Let $\Omega = \{ z + z^2/2 : |z| < 1\}$ be the interior of a shape in the complex plane, and let $f(z)$ be an analytic function. Show the following formula:

$$ \int_\Omega f \, dA = \frac{3\pi}{2} \, f(0) + \frac{\pi}{2} \, f'(0)$$

One strategy is to notice that both sides are linear in $f$ so we can assume a power series expansion, $f(x)=\sum a_n \, z^n$. This is not very geometric. Stokes theorem is another possibility.

It's slightly odd to integrate complex function with area? Perhaps I'm a bit rusty, I calculated the area $dA$ should be:

$$(dx + idy)\,(dx - idy) = 2i\, dx \,dy $$

I plotted an image of the interior region. It's simply connected but it's not quite a circle.

As stated in the comments, the map $z \mapsto z + z^2/2$ seems to be injective on the unit disk $\mathbb{D} = \{ |z| < 1 \}$:

enter image description here

Originally I had posted $z \mapsto z/2 + z^2$ which has another interesting shape and analogous question could be posed.

enter image description here

  • $\begingroup$ $dA$ should be $dx\wedge dy = \frac{1}{2i} d\overline{z} \wedge dz$. Since $g \colon z \mapsto z + \frac{z^2}{2}$ is injective on the unit disk, a change-of-variables suggests itself. $\endgroup$ – Daniel Fischer Dec 6 '17 at 14:20
  • $\begingroup$ @DanielFischer No it's not, the image curve is clearly overlapping. $\endgroup$ – cactus314 Dec 6 '17 at 14:24
  • $\begingroup$ We have $\operatorname{Re} g'(z) = \operatorname{Re} (1+z) > 0$ on the unit disk, so $g$ is injective there. I'm not sure what you plotted, I agree that that doesn't look injective. $\endgroup$ – Daniel Fischer Dec 6 '17 at 14:31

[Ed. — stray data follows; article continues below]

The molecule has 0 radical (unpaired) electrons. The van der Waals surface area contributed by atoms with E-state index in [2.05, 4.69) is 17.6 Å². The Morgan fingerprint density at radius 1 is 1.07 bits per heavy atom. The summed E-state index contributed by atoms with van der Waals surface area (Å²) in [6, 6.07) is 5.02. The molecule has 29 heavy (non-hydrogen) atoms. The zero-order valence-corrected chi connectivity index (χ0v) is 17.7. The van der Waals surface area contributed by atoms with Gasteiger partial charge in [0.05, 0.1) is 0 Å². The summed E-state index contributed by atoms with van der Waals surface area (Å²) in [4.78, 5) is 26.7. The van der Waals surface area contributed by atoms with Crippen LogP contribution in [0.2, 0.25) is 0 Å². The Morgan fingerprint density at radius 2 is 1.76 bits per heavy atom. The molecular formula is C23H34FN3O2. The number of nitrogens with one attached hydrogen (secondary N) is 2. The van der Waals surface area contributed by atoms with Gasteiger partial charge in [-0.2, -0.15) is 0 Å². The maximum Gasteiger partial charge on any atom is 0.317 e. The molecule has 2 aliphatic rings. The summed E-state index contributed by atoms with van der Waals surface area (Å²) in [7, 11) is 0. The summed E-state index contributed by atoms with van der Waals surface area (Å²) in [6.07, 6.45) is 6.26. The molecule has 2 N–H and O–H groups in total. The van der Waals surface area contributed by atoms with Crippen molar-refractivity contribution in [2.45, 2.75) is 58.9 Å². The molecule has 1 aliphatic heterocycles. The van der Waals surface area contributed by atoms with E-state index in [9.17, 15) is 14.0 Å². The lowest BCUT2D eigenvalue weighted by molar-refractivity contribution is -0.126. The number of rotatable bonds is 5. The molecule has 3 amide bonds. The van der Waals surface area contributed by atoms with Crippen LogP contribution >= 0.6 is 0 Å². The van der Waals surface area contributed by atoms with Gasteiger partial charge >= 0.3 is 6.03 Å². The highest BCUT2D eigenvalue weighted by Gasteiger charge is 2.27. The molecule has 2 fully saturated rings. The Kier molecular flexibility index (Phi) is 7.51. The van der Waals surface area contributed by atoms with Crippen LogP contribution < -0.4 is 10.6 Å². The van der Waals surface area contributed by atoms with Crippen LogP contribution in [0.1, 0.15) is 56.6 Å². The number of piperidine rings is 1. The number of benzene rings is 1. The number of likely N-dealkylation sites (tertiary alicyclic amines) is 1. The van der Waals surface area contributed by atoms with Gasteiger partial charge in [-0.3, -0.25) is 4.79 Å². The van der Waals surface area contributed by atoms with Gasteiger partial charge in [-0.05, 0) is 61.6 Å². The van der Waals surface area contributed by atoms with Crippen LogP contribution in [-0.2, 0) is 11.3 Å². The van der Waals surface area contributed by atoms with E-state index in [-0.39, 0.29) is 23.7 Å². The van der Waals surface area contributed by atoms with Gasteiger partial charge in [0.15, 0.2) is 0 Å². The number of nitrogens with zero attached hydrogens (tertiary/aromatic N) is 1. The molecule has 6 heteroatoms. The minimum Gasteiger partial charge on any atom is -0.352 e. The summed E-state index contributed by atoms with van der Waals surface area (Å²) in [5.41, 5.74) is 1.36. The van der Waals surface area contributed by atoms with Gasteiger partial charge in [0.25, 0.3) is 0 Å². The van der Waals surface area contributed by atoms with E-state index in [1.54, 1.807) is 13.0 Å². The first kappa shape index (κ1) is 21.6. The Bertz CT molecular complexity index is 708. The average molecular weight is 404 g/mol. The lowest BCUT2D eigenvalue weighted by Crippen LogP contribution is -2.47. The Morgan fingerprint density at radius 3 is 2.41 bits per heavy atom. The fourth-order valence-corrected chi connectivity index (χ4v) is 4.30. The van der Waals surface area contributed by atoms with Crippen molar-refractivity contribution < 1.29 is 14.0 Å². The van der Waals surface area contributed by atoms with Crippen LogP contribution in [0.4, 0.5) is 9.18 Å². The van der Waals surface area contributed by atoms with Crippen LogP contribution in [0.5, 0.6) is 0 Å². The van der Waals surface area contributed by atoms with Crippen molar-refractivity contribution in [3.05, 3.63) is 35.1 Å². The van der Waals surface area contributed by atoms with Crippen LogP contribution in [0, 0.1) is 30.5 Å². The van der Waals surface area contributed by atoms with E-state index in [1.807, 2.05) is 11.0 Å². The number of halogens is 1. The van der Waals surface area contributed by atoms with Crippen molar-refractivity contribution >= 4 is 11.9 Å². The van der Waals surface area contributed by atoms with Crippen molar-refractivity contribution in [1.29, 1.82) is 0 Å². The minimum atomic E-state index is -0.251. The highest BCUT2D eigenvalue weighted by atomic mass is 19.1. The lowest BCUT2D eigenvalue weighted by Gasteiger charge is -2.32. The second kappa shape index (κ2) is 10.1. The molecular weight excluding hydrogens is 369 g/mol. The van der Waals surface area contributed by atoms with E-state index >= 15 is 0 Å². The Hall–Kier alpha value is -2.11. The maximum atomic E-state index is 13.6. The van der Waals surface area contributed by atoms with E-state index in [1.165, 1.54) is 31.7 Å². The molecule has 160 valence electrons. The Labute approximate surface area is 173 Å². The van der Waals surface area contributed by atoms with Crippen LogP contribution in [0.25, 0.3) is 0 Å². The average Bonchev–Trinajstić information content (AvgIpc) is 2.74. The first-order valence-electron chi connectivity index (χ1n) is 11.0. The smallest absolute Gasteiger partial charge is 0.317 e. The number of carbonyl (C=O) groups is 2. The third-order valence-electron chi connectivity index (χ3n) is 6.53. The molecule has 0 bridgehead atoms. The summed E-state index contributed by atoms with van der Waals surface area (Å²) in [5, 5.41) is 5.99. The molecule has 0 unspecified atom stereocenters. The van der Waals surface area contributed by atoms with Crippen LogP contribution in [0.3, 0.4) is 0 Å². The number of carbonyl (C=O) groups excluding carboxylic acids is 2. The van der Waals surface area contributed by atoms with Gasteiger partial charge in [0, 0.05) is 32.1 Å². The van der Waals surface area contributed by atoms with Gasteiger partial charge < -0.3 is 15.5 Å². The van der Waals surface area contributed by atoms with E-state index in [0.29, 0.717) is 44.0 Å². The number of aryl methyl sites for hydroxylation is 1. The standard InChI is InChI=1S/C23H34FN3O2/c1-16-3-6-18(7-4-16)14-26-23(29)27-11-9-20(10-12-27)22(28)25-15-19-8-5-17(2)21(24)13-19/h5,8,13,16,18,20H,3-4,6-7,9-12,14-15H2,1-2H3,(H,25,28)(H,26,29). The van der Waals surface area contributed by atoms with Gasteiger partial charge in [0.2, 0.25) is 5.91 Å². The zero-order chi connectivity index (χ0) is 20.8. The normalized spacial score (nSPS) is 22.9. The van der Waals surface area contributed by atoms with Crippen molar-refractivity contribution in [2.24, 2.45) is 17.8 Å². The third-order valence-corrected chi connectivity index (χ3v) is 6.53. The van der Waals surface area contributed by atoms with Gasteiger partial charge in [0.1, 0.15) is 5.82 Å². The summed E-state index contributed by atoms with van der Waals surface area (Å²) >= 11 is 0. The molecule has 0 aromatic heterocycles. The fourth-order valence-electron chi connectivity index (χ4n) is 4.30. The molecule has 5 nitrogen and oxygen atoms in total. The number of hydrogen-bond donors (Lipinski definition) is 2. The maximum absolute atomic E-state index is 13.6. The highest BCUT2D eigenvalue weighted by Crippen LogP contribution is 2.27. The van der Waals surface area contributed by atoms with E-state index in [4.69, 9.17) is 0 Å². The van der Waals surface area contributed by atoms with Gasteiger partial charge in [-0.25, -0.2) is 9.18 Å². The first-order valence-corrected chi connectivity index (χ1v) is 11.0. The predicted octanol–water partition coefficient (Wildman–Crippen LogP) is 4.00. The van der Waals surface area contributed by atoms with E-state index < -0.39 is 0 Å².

• $\begingroup$ @DanielFischer I have the corret picture now. Could you explain where the $f'(0)$ term happens? $\endgroup$ – cactus314 Dec 6 '17 at 14:41
  • $\begingroup$ From the change of variables, you get $$\frac{1}{2i}\int_{\mathbb{D}} f(g(z)) (1+z)(1+\overline{z})\,d\overline{z}\wedge dz.$$ Change to polar coordinates, and all terms containing an $e^{ik\varphi}$ with $k\neq 0$ integrate to $0$. From $\overline{g'(z)}$ you have a term $e^{-i\varphi}$, and that gets you the $f'(0)$ term by the grouping $f'(0)\cdot re^{i\varphi}\cdot (1 + \dotsc)(\dotsc + e^{-i\varphi})\, rd\varphi\,dr$. $\endgroup$ – Daniel Fischer Dec 6 '17 at 14:48

We must of course assume that $f$ is integrable over $\Omega$. Then, since $g$ is injective, we have

\begin{align} \int_{\Omega} f\,dA &= \frac{1}{2i} \int_{\Omega} f(w) \, d\overline{w} \wedge dw \\ &= \frac{1}{2i} \int_{\mathbb{D}} f(g(z))\, d\overline{g(z)} \wedge dg(z) \\ &= \frac{1}{2i} \int_{\mathbb{D}} d\bigl(\overline{g(z)}\cdot f(g(z))\,dg(z)\bigr). \end{align}

If $f\circ g$ is continuous on $\overline{\mathbb{D}}$, we can directly apply Stokes' theorem to that last integral, otherwise we apply it to the integral over $r\cdot \mathbb{D}$ for $0 < r < 1$ and let $r\to 1$. Let's do that anyway. Then Stokes' theorem yields

\begin{align} \frac{1}{2i} \int_{r\mathbb{D}}&\, d\bigl(\overline{g(z)}\cdot f(g(z))\,dg(z)\bigr) \\ &= \frac{1}{2i} \int_{\lvert z\rvert = r} \overline{g(z)}\bigl(f(g(z))g'(z)\bigr)\,dz \\ &= \frac{1}{2i} \int_{\lvert z\rvert = r} \biggl(\overline{z} + \frac{\overline{z}^2}{2}\biggr) f(g(z))(1+z)\,dz \\ &= \frac{1}{2i} \int_{\lvert z\rvert = r} \biggl(\frac{r^2}{z} + \frac{r^4}{2z^2}\biggr)f(g(z))(1+z)\,dz \tag{$\overline{z} = r^2/z$} \\ &= \pi r^2 \frac{1}{2\pi i} \int_{\lvert z\rvert = r} \frac{f(g(z))(1+z)}{z}\,dz + \frac{\pi r^4}{2}\cdot \frac{1}{2\pi i} \int_{\lvert z\rvert = r} \frac{f(g(z))(1+z)}{z^2}\,dz\\ &= \pi r^2 f(g(0))(1+0) + \frac{\pi r^4}{2} \frac{d}{dz}\biggr\rvert_{z = 0}\bigl(f(g(z))(1+z)\bigr) \\ &= \pi r^2 f(0) + \frac{\pi r^4}{2}\bigl(f(0) + f'(0)\cdot g'(0)^2\bigr) \\ &= \pi f(0)\biggl(r^2 + \frac{r^4}{2}\biggr) + \frac{\pi r^4}{2} f'(0)\,. \end{align}

Taking the limit $r \to 1$ then gets us to

$$\int_{\Omega} f\,dA = \frac{3\pi}{2} f(0) + \frac{\pi}{2} f'(0).$$

  • $\begingroup$ Right. It doesn't just "fall out" of the change of variables. I think the $f'(0)$ term has to do with the cusp of the shape at $g(-1)=-1/2$. Because of that one point, the interior of the cardioid is not diffeomorphic to the disk. $\endgroup$ – cactus314 Dec 6 '17 at 16:11

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